6. BH site care postcannulation: Mupirocin calcium 2% ointment can be applied directly to the BH and allowed to dry with no bandage after needle removal and has been shown to decrease infections (11). Applying a bacitracin/polymyxin B or povidone-iodine gauze pad over the BH sites for a minimum of 6 hours after needle removal has also been shown to reduce infections (12).

Techniques To Form Predictable BHs

Toma et al. (13) have described a time-saving method to create a BH tract using thumbtack-shaped polycarbonate peg that is inserted into the access vessel along the same path as the puncture needle that has just been removed. Then, at the beginning of the next HD, the peg is removed and a blunt puncture needle is inserted along the track already formed by the peg left in place. This BH-puncture approach was used by Toma in 37 patients for 3 months: no significant bleeding was noted during HD and only one patient had enough erythema at the puncture site to suggest possible infection.

Marticorena (14) has described the use of the Supercath Clampcath SP 502 HD needle combined with an overlying polyurethane catheter, which is left indwelling after dialysis for 10 days in 12 patients. The HD needles were 17 gauge, 1 in. long Clampcath SP 502 needles (Togo Medikit Co. Ltd., Miyazaki, Japan). The Clampcath catheters were inserted as arterial and venous needles for the first dialysis at selected sites. The needles were removed and the polyurethane catheters were secured with Steri‐Strips (3M Health Care, St. Paul, MN) and the skin entry site was covered with a 2×2 sterile gauze with bacitracin/polymyxin B (Polysporin; Pfizer Canada Inc., Markham, ON, Canada) antibacterial ointment and covered with Tegaderm (3M Health Care) dressing. Postdialysis, the catheters were flushed with 10 ml of normal saline and then 0.6 ml of citrate 4% was instilled into each lumen. At the end of the dialysis performed on the tenth day, both polyurethane catheters were removed. Blunt needles were used for the next dialysis treatment, using all of the antiseptic precautions. Successful BHs were created in 11 of 12 patients after 10 days. Pain scores for the first blunt needle cannulation with this technique were significantly lower than with the classic technique.

Following this report, two cases of fracture and dislodgement of the Supercath Clampcath when used for making BHs have been described, raising concerns for the safety of this technique (15,16).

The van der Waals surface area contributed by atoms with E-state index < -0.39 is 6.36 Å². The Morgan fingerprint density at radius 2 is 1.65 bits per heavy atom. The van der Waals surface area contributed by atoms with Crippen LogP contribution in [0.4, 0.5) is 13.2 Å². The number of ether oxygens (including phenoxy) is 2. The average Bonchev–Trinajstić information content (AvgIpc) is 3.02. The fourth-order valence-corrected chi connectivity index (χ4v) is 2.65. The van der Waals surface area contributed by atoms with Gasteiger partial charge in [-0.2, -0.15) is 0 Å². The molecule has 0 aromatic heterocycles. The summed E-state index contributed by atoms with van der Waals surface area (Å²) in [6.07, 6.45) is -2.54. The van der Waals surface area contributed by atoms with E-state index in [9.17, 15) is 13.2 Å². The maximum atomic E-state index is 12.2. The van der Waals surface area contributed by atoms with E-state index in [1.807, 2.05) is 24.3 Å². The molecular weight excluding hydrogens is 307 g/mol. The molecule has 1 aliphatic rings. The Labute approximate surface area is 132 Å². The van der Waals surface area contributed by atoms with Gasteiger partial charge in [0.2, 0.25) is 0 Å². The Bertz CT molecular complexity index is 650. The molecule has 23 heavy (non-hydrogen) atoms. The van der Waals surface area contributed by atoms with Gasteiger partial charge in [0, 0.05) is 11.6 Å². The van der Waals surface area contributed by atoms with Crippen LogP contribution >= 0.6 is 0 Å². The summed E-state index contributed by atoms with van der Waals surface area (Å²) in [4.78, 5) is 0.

Data from United States Centers

One of the first experiences with BH use in the United States was published by Ball et al. (7) in 2007, from four in-center HD facilities located in Washington and Oregon. In one HD center, which compared BH use (N=25) with RL (N=17), there was no difference in access infection or in interventions for stenosis/thrombosis between the groups. Access infiltrations and time to hemostasis were lower in the BH group. No aneurysms formed in the BH group. In the second HD center, access infections and infiltrations were lower using BH compared with RL, as self-reported by a patient survey (N=61). In the remaining two HD centers (BH patients N=13 and N=14), access infections occurred in 8% and 21%, respectively, of AVFs using the BH technique. However, no comparator data for concurrent RL complications were provided from these two units. Unfortunately, in this publication, the duration of patient follow-up was not provided and measured outcomes and definitions were not standardized among HD facilities.

In 2010, Birchenough et al. (17) reported a markedly higher rate of access infection using the BH technique in a single-center report from an HD facility in New York. Data from both in-center patients on HD and those on HHD were collected retrospectively over a 13-month period before the implementation of a quality improvement project. In this initial period, access infection occurred in 52% of patients using the BH and in 5% using RL. After a revised BH policy and procedure was introduced, there was a reduction in access infection associated with BH to 30% in a 14-month follow-up period. No infection data were provided for the RL technique in this postquality improvement period. Data about other complications such as aneurysm, access interventions, and access infiltration were not provided, nor was the definition of access infection and/or data about the total number of patients using the BH versus RL technique.